The thrills you experience as a self-employed entrepreneur, such as the freedom to make your own hours, set your own rates and to be directly rewarded for your hard work, have always been balanced by accepting potential down side risks as well. You’re always hustling to make ends meet, clients can drag their heels when it comes to paying you, and work that can slow down without warning are just some of the challenges you face on a daily basis.
But if you’re self-employed, you’ve obviously decided the rewards far outweigh the risks. And although it’s not a glamorous part of your job as the CEO of your personal brand, you should be focusing part of your business efforts on minimizing those risks.
Chief among these is that while job satisfaction means a lot, unless you can consistently find a way to make ends meet, your dream of working for yourself will end much sooner than you’d like. After all, at the end of the day, the bottom line is the bottom line.
If business as a self-employed entrepreneur is consistently booming for you, then congratulations! You’re free to tackle a different and much less daunting set of problems that if you’re struggling to make ends meet.
But if cash flow issues remain a challenge, then you’ve got to figure out a way to get over the rough spots. Stashing cash for a rainy day is always advisable, but did you know you may also be able to draw unemployment benefits to help you through slow periods as well?
Before you rush out and apply for benefits, know that the ability to do so comes with some caveats and pre-planning on your part to position yourself to take advantage of this benefit.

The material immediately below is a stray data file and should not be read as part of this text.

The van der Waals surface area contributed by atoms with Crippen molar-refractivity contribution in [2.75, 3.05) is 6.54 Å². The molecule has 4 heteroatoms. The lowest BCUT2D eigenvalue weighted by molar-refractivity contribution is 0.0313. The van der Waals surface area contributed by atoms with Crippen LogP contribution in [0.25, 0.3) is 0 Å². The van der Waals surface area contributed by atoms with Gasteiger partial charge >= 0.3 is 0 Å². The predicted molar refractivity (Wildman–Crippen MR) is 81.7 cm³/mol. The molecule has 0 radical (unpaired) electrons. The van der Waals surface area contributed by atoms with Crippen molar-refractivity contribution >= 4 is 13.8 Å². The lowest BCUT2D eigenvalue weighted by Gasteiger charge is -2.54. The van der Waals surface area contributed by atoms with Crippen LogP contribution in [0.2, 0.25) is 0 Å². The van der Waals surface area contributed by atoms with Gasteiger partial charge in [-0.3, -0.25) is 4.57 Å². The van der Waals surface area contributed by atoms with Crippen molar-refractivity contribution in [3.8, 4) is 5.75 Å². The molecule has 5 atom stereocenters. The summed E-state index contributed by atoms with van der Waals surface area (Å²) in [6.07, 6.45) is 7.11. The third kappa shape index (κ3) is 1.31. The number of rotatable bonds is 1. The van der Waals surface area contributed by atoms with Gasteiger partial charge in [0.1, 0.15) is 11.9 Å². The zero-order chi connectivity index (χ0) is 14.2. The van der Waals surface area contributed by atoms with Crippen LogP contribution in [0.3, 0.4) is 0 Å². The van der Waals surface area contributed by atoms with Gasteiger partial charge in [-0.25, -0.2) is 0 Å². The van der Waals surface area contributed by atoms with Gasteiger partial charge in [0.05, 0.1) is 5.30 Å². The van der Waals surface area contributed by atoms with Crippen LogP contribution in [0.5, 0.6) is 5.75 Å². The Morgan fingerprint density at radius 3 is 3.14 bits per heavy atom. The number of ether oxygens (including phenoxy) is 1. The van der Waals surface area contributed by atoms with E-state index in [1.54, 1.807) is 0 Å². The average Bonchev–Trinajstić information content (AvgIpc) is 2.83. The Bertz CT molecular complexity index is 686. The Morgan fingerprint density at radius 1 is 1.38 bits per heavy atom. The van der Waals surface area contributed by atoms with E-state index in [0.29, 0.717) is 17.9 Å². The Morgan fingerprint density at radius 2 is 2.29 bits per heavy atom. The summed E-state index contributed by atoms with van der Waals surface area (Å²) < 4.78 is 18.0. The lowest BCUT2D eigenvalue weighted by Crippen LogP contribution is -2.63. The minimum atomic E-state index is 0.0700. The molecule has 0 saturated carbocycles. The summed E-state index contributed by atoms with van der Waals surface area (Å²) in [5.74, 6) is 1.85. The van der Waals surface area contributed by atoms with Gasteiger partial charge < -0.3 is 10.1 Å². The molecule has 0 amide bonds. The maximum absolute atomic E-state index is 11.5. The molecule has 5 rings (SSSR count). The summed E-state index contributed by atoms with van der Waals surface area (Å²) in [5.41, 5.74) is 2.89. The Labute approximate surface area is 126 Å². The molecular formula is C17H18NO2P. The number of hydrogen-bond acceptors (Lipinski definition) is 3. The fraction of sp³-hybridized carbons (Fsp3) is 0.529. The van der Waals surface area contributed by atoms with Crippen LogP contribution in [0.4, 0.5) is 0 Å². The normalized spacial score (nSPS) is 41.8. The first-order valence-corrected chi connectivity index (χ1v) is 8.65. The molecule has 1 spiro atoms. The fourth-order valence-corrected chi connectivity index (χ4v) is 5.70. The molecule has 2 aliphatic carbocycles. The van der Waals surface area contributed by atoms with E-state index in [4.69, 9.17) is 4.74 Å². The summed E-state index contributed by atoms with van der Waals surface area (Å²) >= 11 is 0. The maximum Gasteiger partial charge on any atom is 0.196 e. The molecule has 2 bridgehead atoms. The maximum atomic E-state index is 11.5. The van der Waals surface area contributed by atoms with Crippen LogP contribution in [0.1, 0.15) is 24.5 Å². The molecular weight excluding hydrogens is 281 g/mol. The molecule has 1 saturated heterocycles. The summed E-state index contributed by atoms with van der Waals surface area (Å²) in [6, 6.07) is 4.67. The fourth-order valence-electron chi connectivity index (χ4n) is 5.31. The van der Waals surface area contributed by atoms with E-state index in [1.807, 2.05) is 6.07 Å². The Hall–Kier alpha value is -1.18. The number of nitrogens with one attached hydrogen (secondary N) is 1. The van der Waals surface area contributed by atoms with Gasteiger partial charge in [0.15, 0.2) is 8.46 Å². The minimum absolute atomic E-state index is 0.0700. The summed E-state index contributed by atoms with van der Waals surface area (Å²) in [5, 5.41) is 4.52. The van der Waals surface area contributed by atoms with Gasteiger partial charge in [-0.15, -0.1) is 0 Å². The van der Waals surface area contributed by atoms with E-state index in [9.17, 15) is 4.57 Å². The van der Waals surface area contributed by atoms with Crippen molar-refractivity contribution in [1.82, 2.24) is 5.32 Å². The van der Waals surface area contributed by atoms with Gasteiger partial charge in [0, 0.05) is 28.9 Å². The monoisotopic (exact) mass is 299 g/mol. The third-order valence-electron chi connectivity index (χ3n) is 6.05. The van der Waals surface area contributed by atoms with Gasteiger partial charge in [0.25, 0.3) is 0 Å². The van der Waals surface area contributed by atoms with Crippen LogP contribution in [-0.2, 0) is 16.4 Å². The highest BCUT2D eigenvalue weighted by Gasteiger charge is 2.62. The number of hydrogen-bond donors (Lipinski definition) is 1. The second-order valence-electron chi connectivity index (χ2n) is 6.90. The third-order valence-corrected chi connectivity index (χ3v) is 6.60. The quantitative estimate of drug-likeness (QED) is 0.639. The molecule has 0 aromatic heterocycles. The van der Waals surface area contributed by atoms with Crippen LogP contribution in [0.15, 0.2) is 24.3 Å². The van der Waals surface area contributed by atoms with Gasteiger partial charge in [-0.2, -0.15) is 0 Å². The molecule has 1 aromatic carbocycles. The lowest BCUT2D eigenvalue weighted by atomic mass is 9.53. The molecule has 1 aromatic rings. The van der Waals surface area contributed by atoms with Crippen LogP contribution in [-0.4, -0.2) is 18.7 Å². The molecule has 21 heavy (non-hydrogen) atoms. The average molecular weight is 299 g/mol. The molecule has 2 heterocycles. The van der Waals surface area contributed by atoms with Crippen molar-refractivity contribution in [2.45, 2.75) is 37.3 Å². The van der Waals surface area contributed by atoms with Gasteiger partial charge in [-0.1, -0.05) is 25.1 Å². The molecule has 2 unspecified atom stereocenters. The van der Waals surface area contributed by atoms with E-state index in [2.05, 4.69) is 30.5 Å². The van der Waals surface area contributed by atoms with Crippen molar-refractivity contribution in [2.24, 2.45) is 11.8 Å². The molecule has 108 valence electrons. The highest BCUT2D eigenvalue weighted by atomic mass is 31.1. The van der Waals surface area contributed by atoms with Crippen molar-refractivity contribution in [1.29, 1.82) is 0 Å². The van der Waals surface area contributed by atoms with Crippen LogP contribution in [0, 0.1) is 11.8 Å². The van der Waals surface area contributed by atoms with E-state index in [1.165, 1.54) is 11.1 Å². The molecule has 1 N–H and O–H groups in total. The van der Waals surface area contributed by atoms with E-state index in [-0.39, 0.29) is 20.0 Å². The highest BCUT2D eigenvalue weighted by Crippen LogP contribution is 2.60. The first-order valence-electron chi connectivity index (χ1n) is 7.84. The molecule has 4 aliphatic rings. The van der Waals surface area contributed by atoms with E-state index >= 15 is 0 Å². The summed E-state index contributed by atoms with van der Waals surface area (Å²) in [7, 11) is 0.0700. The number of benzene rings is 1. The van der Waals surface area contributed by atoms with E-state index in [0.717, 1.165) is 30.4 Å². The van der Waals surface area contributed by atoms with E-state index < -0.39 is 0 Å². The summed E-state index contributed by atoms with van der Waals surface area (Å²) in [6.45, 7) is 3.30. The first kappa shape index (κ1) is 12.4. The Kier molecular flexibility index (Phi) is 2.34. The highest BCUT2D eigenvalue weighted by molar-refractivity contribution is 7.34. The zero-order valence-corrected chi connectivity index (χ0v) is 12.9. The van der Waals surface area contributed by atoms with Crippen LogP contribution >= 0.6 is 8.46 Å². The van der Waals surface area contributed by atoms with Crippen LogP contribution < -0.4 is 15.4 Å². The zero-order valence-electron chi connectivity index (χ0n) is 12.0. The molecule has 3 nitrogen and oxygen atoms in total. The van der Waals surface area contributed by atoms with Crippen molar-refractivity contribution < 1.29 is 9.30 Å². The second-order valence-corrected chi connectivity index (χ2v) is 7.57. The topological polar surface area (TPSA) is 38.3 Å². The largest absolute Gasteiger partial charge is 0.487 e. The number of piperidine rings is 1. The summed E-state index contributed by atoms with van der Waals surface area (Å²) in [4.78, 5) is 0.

Are you a sole proprietor, independent contractor or a freelancer? If so, and you experience a loss of income, you’re not eligible to collect unemployment benefits. That’s because, in order to take money out of the unemployment system, you first need to have paid into it. As an employee of a company, your employer is required to pay into your state’s unemployment fund, thus buying you “insurance” that you can draw unemployment if you are laid off. But if you’re not an employee, and you haven’t paid into the fund, you aren’t eligible for benefits.
The key to drawing benefits. Once you understand that you must pay into the system before you can withdraw from the system, the question then becomes, “How do I do that?” For most self-employed people, the answer is to set up an S Corporation. But it is not enough to just set up an S corporation. You must also structure it so that you draw a salary as an “employee” of the corporation and then pay a percentage of your earnings into your state’s unemployment compensation fund.
Creating an S corporation has other implications as well. Overall, you’ll probably pay less taxes, and any liability–such as for debt and other financial obligations—will be borne by the corporation and not the people who own it. The flip side of this is that as an employer, you’re required to pay Medicare and Social Security taxes on wages for your employees, including any salary you pay yourself.
Rules vary from state to state. Another important point to consider is that while the federal government has established the overall framework of unemployment benefits, those funds are administered and dispensed at a state level, and each state has different rules regarding eligibility.
What this means is that some states do not require you to pay state unemployment insurance even if you have an S corporation. Others may require you to pay just the federal unemployment tax, but that does not necessarily mean you’ll be eligible to collect state unemployment benefits. If this all sounds a bit confusing, it can be. The best thing to do is to check with your particular state’s unemployment benefits administrator and find out exactly what rules apply to you.
Get answers from the U.S. Department of Labor. The U.S. Department of Labor maintains a comprehensive list of employment-related programs and services, including each state’s agency that administers unemployment benefits. Go to their website at http://www.dol.gov/general/location to get answers regarding unemployment benefits for self-employed entrepreneurs, as well as to explore many other private and state-run programs and services.